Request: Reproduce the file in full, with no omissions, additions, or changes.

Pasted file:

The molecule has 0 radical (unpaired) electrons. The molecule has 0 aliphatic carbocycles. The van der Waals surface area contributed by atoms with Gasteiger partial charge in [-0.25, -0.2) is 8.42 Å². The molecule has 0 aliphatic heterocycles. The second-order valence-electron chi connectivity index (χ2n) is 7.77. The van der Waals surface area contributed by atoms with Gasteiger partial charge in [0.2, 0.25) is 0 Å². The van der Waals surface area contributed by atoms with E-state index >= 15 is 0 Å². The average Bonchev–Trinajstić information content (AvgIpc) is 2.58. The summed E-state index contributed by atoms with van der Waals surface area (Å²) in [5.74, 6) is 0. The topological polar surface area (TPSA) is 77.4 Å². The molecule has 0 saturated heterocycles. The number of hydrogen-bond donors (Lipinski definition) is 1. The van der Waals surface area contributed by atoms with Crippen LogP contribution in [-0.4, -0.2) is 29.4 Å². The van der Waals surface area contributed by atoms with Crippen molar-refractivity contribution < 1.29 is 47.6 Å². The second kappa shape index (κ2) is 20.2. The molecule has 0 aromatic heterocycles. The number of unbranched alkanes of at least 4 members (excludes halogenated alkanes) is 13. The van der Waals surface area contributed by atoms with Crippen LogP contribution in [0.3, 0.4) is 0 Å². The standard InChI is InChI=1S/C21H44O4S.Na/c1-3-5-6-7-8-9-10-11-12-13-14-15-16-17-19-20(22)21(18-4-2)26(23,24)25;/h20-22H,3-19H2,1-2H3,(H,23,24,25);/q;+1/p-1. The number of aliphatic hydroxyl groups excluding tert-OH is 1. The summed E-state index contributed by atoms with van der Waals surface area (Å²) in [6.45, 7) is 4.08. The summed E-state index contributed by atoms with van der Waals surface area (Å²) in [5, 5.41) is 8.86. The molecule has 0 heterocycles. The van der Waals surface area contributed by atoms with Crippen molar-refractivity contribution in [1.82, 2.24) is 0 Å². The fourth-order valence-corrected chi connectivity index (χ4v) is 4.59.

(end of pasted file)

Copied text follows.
The molecule has 0 radical (unpaired) electrons. The molecule has 0 aliphatic carbocycles. The van der Waals surface area contributed by atoms with Gasteiger partial charge in [-0.25, -0.2) is 8.42 Å². The molecule has 0 aliphatic heterocycles. The second-order valence-electron chi connectivity index (χ2n) is 7.77. The van der Waals surface area contributed by atoms with Gasteiger partial charge in [0.2, 0.25) is 0 Å². The van der Waals surface area contributed by atoms with E-state index >= 15 is 0 Å². The average Bonchev–Trinajstić information content (AvgIpc) is 2.58. The summed E-state index contributed by atoms with van der Waals surface area (Å²) in [5.74, 6) is 0. The topological polar surface area (TPSA) is 77.4 Å². The molecule has 0 saturated heterocycles. The number of hydrogen-bond donors (Lipinski definition) is 1. The van der Waals surface area contributed by atoms with Crippen LogP contribution in [-0.4, -0.2) is 29.4 Å². The van der Waals surface area contributed by atoms with Crippen molar-refractivity contribution < 1.29 is 47.6 Å². The second kappa shape index (κ2) is 20.2. The molecule has 0 aromatic heterocycles. The number of unbranched alkanes of at least 4 members (excludes halogenated alkanes) is 13. The van der Waals surface area contributed by atoms with Crippen LogP contribution in [0.3, 0.4) is 0 Å². The standard InChI is InChI=1S/C21H44O4S.Na/c1-3-5-6-7-8-9-10-11-12-13-14-15-16-17-19-20(22)21(18-4-2)26(23,24)25;/h20-22H,3-19H2,1-2H3,(H,23,24,25);/q;+1/p-1. The number of aliphatic hydroxyl groups excluding tert-OH is 1. The summed E-state index contributed by atoms with van der Waals surface area (Å²) in [6.45, 7) is 4.08. The summed E-state index contributed by atoms with van der Waals surface area (Å²) in [5, 5.41) is 8.86. The molecule has 0 heterocycles. The van der Waals surface area contributed by atoms with Crippen molar-refractivity contribution in [1.82, 2.24) is 0 Å². The fourth-order valence-corrected chi connectivity index (χ4v) is 4.59.